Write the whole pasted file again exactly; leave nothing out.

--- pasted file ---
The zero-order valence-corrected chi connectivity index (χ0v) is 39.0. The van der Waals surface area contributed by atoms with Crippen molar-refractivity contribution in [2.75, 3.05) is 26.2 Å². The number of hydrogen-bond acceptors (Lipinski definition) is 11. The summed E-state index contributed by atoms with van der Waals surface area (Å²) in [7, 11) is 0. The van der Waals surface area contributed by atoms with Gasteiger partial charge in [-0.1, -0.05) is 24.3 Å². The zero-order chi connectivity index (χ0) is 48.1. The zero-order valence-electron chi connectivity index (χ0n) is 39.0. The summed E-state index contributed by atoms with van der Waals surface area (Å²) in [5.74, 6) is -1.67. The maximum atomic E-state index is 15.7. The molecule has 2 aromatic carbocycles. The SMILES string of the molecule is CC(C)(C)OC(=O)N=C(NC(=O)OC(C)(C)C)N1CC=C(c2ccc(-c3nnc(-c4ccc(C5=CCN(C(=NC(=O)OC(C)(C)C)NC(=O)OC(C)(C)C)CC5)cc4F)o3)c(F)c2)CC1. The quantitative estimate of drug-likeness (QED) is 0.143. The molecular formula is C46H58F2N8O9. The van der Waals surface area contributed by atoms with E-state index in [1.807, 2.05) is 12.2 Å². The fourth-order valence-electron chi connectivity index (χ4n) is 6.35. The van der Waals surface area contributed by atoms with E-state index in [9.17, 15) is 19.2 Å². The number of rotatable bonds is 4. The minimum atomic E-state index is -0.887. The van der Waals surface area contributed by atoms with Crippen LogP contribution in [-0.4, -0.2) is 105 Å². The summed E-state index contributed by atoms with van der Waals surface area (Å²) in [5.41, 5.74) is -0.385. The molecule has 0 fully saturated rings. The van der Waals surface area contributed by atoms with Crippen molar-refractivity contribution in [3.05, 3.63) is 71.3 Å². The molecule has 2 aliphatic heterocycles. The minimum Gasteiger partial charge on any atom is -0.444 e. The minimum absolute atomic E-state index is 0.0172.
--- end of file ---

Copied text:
The zero-order valence-corrected chi connectivity index (χ0v) is 39.0. The van der Waals surface area contributed by atoms with Crippen molar-refractivity contribution in [2.75, 3.05) is 26.2 Å². The number of hydrogen-bond acceptors (Lipinski definition) is 11. The summed E-state index contributed by atoms with van der Waals surface area (Å²) in [7, 11) is 0. The van der Waals surface area contributed by atoms with Gasteiger partial charge in [-0.1, -0.05) is 24.3 Å². The zero-order chi connectivity index (χ0) is 48.1. The zero-order valence-electron chi connectivity index (χ0n) is 39.0. The summed E-state index contributed by atoms with van der Waals surface area (Å²) in [5.74, 6) is -1.67. The maximum atomic E-state index is 15.7. The molecule has 2 aromatic carbocycles. The SMILES string of the molecule is CC(C)(C)OC(=O)N=C(NC(=O)OC(C)(C)C)N1CC=C(c2ccc(-c3nnc(-c4ccc(C5=CCN(C(=NC(=O)OC(C)(C)C)NC(=O)OC(C)(C)C)CC5)cc4F)o3)c(F)c2)CC1. The quantitative estimate of drug-likeness (QED) is 0.143. The molecular formula is C46H58F2N8O9. The van der Waals surface area contributed by atoms with E-state index in [1.807, 2.05) is 12.2 Å². The fourth-order valence-electron chi connectivity index (χ4n) is 6.35. The van der Waals surface area contributed by atoms with E-state index in [9.17, 15) is 19.2 Å². The number of rotatable bonds is 4. The minimum atomic E-state index is -0.887. The van der Waals surface area contributed by atoms with Crippen LogP contribution in [-0.4, -0.2) is 105 Å². The summed E-state index contributed by atoms with van der Waals surface area (Å²) in [5.41, 5.74) is -0.385. The molecule has 0 fully saturated rings. The van der Waals surface area contributed by atoms with Crippen molar-refractivity contribution in [3.05, 3.63) is 71.3 Å². The molecule has 2 aliphatic heterocycles. The minimum Gasteiger partial charge on any atom is -0.444 e. The minimum absolute atomic E-state index is 0.0172.